Psalm 96: Singing in the Rain

 Tuesday of the Twenty-first Week in Ordinary Time

August 25, 2020

Today, in God’s Lavish Mercy, we pray with Psalm 96 which calls the people to praise God in music and dance because they have been chosen and confirmed as God’s People. 

The psalm may have been composed by David to mark the return of the Ark of the Covenant to Jerusalem. At that time, Israel had a sense of great victory, restoration, and security as David assumed kingship at God’s command.

But today’s particular verses have an eschatological tone. They turn the attention of the praise singer to the overarching fact that God is infinitely larger than any present small victory. They imply that the only true victory and restoration are found in complete abandonment to God’s power in our lives no matter our situation.

Say among the nations: The Lord is king.
God has made the world firm, not to be moved;
God governs the peoples with equity.


That Divine Power is easy enough to sing about when things go well for us, as they were for Israel at that time. But can we still praise God’s dominion and power when things seem bleak, when we don’t feel in control of our reality?

Psalm 96 invites us to that deep abandonment of self into God’s unfailing Mercy, no matter our life’s weather.

Declare among the nations: The LORD is king.
The world will surely stand fast, never to be shaken.
God rules the peoples with fairness.

When we struggle to find that kind of holy equanimity, Psalm 96 suggests we look to nature, and to its persistent return to Divine Balance, even after upheaval. So too will any unbalance in us be restored within the infinite arc of God’s abiding love. And that is the real reason to always sing God’s praise!

Let the heavens be glad and the earth rejoice;
let the sea and what fills it resound;
let the plains be joyful and all that is in them!
Then shall all the trees of the forest exult.

Before the Lord Who comes;
Who comes to rule the earth.
God shall rule the world with justice
and the peoples with constancy.

Poetry: To Him Who Is Feared by Eleazar Ben Kalir
Translated by Lady Katie Magnus
from the Liturgy for Rosh Hashana

To Him who is feared a Crown will I bring.
Thrice Holy each day acclaim Him my King;
At altars, ye mighty, proclaim loud His praise,
And multitudes too may whisper His lays.
Ye angels, ye men, whose good deeds He records—
Sing, He is One, His is good, our yoke is the Lord’s!
Praise Him trembling to-day, His mercy is wide—
Ye who fear for His wrath—it doth not abide!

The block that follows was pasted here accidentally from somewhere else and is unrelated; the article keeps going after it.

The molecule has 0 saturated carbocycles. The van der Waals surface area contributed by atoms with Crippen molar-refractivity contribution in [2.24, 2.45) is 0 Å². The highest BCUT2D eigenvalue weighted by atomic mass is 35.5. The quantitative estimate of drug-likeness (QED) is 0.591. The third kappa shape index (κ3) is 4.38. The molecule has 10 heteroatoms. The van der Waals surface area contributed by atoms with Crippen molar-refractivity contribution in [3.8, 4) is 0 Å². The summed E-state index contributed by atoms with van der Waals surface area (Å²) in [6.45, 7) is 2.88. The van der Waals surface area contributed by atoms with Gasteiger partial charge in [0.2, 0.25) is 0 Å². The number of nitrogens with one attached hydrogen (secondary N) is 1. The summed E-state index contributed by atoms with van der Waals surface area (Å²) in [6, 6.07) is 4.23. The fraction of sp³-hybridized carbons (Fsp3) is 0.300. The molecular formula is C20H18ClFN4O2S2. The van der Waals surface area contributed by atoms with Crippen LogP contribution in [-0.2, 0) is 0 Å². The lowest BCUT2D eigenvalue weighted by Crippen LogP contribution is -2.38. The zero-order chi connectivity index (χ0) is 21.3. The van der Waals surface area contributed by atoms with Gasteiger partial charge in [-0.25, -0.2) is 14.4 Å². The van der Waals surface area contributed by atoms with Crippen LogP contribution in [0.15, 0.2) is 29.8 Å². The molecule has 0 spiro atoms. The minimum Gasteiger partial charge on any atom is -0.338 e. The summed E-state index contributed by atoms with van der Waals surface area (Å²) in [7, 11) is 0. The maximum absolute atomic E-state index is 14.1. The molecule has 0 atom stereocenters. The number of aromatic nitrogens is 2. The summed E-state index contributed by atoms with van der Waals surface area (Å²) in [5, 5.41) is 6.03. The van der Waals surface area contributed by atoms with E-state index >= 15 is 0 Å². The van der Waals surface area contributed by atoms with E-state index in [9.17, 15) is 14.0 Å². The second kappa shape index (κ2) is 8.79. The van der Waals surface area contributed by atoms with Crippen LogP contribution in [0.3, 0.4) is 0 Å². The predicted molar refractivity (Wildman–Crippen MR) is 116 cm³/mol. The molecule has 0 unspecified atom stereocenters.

Ye seraphim, high above storm clouds may sing;
Men and angels make music, th’ All-seeing is king. 
As ye open your lips, at His Name they shall cease—
Transgression and sin—in their place shall be peace;
And thrice shall the Shophar re-echo your song
On mountain and altar to whom both belong. 

Music: O Sing Unto the Lord – Handel

Psalm 93: Nestle in God’s Robe

Memorial of Saint Benedict, Abbot

July 11, 2020

Today, in God’s Lavish Mercy, we pray with Psalm 93, the first of the royal psalms (93-99) which praise God as King.

As we pray with today’s verses, we can easily feel the psalmist stretching for a description of God Who is, of course, indescribable. Never having seen God, we can only imagine the Divine Being in human terms. This writer imagines God as a King beyond even the greatness of human kings, and it is a beautiful image:

The LORD is king, in splendor robed;
robed is the LORD and girt about with strength.


Like the psalmist, we may tend to paint God in the colors of those who have had greatest influence in our lives

  • those with power over us, like parents and teachers
  • those who have loved us, or failed to
  • those in positions of success, and strength

Because all human models are flawed in some way, this tendency can give us a blurry, if not distorted picture of God.


Jesus came to correct our perspective.


A beautiful extra hymn for today. Just love this one.

Jesus showed us that, while we live on this earth, the glory of God is a hidden glory. It is robed in the suffering of the poor and abandoned. Its splendor is in the innocence of children. Its strength is in the hope of the sick and weak. Its beauty shines out to us in the vulnerability of our sisters and brothers.


In today’s Gospel, Jesus gives us the tender image of God as One who cherishes every hair on our heads. As we pray today, we might let that gentle God reach down and caress any pain, exhaustion or fear, like a Mother brushing her child’s hair. Just be with God Who knows our needs. Be cradled in the splendrous robe.



Poetry:  God’s True Cloak – Rainer Maria Rilke

We must not portray you in king’s robes,